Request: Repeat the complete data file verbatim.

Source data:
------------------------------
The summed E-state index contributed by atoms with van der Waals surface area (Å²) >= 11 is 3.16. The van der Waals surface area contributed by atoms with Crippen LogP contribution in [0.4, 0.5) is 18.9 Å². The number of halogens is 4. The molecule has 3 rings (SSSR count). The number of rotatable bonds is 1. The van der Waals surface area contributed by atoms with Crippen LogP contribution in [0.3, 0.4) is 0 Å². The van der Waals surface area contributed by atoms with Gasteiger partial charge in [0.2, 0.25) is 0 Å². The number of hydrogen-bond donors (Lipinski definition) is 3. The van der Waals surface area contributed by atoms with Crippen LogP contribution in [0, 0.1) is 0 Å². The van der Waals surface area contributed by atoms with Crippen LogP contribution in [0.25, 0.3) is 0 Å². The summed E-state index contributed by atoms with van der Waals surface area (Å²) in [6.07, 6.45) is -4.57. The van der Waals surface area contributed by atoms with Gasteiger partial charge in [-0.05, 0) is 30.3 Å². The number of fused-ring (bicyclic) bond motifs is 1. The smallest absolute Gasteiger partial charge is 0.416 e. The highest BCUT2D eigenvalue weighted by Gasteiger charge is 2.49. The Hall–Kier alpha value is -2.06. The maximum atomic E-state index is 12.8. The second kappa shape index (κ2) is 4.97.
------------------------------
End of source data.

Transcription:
The summed E-state index contributed by atoms with van der Waals surface area (Å²) >= 11 is 3.16. The van der Waals surface area contributed by atoms with Crippen LogP contribution in [0.4, 0.5) is 18.9 Å². The number of halogens is 4. The molecule has 3 rings (SSSR count). The number of rotatable bonds is 1. The van der Waals surface area contributed by atoms with Crippen LogP contribution in [0.3, 0.4) is 0 Å². The van der Waals surface area contributed by atoms with Gasteiger partial charge in [0.2, 0.25) is 0 Å². The number of hydrogen-bond donors (Lipinski definition) is 3. The van der Waals surface area contributed by atoms with Crippen LogP contribution in [0, 0.1) is 0 Å². The van der Waals surface area contributed by atoms with Crippen LogP contribution in [0.25, 0.3) is 0 Å². The summed E-state index contributed by atoms with van der Waals surface area (Å²) in [6.07, 6.45) is -4.57. The van der Waals surface area contributed by atoms with Gasteiger partial charge in [-0.05, 0) is 30.3 Å². The number of fused-ring (bicyclic) bond motifs is 1. The smallest absolute Gasteiger partial charge is 0.416 e. The highest BCUT2D eigenvalue weighted by Gasteiger charge is 2.49. The Hall–Kier alpha value is -2.06. The maximum atomic E-state index is 12.8. The second kappa shape index (κ2) is 4.97.